A large part of the resistance is a general “anti-vaxxer” sentiment. It seems all tied up with a general distrust of big government, the health care industry, vaccine manufacturers (especially since they got immunity from liability for vaccines) and a nebulous desire for freedom and autonomy.

But a lot of the distrust of vaccines is founded on misinformation—most infamous of which was the study by gastroenterological surgeon Andrew Wakefield, who was the lead author of a paper published in the Lancet claiming MMR shots cause autism.

These studies were debunked in short order after an outcry pointing out many flaws in the studies, and the Lancet printed a retraction. But that doesn’t seem to have stopped many from holding on to the idea.

You don’t usually think of the Lancet as being unreliable. But when looking for information—on any medical topic—it’s vital to go to a reliable source. I recommend the WHO Vaccine Safety Net (vaccinesafetynet.org) for vaccine information. There’s also University of Southern California’s health site (ucsfhealth.org/education/evaluating-health-information), which gives advice on assessing the reliability of a site for any information.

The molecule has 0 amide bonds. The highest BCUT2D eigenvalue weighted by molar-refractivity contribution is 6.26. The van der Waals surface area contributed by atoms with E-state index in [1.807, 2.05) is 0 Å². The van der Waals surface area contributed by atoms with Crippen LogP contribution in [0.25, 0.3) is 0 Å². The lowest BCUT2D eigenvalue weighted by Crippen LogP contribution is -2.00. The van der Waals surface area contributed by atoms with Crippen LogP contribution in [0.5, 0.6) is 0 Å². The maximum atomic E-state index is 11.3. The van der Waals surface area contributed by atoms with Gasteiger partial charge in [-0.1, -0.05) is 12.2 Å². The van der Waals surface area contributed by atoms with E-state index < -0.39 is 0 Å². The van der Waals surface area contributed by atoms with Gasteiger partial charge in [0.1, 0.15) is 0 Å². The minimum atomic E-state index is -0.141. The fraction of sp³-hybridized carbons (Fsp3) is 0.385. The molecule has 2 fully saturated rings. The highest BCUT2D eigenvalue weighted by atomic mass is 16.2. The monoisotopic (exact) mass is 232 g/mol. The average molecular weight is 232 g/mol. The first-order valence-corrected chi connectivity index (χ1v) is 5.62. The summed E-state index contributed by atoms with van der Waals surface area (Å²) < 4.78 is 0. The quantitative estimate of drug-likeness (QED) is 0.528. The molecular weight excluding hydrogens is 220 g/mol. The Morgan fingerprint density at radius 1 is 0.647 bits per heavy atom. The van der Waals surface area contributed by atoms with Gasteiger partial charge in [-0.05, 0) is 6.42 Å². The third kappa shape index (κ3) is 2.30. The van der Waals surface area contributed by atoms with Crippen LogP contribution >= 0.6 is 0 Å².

Risk Versus Benefit

People ask me, “What do you think about this vaccine and are you going to get it?”

My answer is, “Every health care decision is a balancing act between the benefit and the harm.” The COVID vaccine is a relatively new method, but is theoretically safer than conventional immunizations that use part of a virus or bacteria, or attenuated whole organisms.

The 30 years of experience we have, and the lack of serious adverse effects reported from the trials so far, makes it very unlikely it’s suddenly going to come up with some fatal flaw. So the risk of not getting vaccinated, of getting COVID, seems a far greater danger.

People aren’t nearly as skeptical about the medicines they take. If anyone did as intense a risk/benefit analysis as people seem to be doing about the COVID vaccine, they’d probably never take any pharmaceutical ever again.

So, like Dr. Anthony Fauci and Vice President Mike Pence, I intend to get immunized at the first possible opportunity. And my message is, please do the same—even if you’re reluctant.

A vital point is this isn’t just about you. You can choose to take your chance with COVID, but if enough people are not immunized, it poses a risk to me—and anyone else who is vulnerable.

I don’t say this often, but do what Donald Trump is advocating.

Get immunized.

Dr. Patrick Neustatter of Caroline County is the author of “Managing Your Doctor: The Smart Patient’s Guide to Getting Effective Affordable Healthcare.”

Dr. Patrick Neustatter of Caroline County is the author of “Managing Your Doctor: The Smart Patient’s Guide to Getting Effective Affordable Healthcare.”